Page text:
·       I kept learning from what I’d done wrong the last time.
·       I placed short stories and poems in literary magazines.
·       I even won some contests, one for a story and one for a poem.

Finally, it worked! I got another agent.

She sent my “big book” out on submission for a year.

She couldn’t sell it. In fact, she couldn’t sell much. She ended up leaving NYC and gave up agenting altogether and moving back to Texas.

But I was better at getting agents by now. So I got another one.  She liked Food of Love but made me do lots of edits to dumb it down and make it more of a romance.

I Fire my Fifth Agent

While my romanced-up version of Food of Love was making the endless rounds with editors, I got an email from one of the magazines that had accepted a story months before. The editor said the magazine was going under, but he had taken a job at a small press in the English Midlands. He was in charge of acquisitions— did I have any novels looking for a publisher?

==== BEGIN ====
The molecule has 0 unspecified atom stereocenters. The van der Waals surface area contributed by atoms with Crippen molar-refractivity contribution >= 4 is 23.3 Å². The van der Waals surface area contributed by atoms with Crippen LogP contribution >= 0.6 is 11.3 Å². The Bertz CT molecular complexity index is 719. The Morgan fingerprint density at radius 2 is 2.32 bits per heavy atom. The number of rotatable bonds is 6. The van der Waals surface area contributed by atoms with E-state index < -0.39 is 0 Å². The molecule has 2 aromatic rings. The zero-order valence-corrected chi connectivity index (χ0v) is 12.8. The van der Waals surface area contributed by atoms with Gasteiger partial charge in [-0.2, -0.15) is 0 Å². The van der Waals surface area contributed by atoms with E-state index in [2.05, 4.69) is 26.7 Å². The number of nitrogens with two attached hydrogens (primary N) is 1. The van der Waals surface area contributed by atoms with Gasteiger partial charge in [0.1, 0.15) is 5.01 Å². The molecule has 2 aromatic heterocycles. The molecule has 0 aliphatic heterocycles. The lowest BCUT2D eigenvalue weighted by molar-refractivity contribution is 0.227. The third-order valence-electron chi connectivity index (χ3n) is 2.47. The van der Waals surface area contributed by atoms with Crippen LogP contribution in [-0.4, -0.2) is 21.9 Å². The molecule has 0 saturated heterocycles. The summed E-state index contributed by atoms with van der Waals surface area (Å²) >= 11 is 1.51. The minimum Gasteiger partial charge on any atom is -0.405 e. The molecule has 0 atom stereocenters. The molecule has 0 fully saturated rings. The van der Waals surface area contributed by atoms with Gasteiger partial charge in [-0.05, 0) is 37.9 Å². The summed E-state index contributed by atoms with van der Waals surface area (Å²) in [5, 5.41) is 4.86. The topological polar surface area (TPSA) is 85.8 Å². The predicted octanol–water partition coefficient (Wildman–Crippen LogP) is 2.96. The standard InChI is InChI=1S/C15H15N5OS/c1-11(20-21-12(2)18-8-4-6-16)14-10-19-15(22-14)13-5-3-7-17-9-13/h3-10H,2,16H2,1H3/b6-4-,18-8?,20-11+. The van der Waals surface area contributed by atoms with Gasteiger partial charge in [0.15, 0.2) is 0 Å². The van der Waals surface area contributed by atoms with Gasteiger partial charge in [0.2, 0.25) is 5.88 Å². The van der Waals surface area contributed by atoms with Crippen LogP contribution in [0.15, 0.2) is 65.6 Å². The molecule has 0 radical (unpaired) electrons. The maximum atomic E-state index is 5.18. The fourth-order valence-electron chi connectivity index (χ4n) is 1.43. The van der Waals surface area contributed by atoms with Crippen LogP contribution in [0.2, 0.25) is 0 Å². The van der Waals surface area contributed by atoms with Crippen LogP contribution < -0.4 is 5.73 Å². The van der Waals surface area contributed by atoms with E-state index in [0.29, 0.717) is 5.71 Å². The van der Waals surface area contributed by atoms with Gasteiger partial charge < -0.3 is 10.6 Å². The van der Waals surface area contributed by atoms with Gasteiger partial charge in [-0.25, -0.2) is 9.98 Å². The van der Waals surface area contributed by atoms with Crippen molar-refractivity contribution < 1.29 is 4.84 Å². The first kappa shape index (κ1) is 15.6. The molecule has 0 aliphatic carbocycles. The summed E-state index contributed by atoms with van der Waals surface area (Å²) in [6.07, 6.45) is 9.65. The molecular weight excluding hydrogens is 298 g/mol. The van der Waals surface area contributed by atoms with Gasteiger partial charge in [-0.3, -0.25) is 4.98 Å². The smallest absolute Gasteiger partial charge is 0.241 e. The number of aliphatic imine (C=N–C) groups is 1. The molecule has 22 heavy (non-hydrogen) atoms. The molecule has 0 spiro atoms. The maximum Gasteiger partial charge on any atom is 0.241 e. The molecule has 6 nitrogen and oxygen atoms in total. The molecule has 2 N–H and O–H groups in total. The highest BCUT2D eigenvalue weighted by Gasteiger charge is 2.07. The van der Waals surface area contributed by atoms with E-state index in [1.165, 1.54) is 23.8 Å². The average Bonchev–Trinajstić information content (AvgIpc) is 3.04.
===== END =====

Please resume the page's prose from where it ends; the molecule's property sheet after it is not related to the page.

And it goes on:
I sent him Food of Love. A month later I got a call from the managing editor of the company—a former BBC comedy writer—with an offer of a nice advance. He also offered me a place to stay if I wanted to come to England to launch my book.

Do I have to tell you how fast I bought a ticket to London and fired my agent?
I was off to England!

I’m not going to tell you that everything was beer and skittles after that. (Although there was a lot of beer involved.) But I embarked on the adventure of my life (which inspired my comic mystery Sherwood, Ltd.) And got to see two of my books in print. I got to go on a book tour and live out my fantasy.

But I also had to deal with some strong criticism and major changes from my UK editor. I was finally mature enough as a writer to understand what he wanted and why my book needed the changes.

A few years before the edits would have made me sad. So would the book signings where only three people showed up. But I finally knew enough about the business to take it all in stride. All those years of rejection had taught me a lot.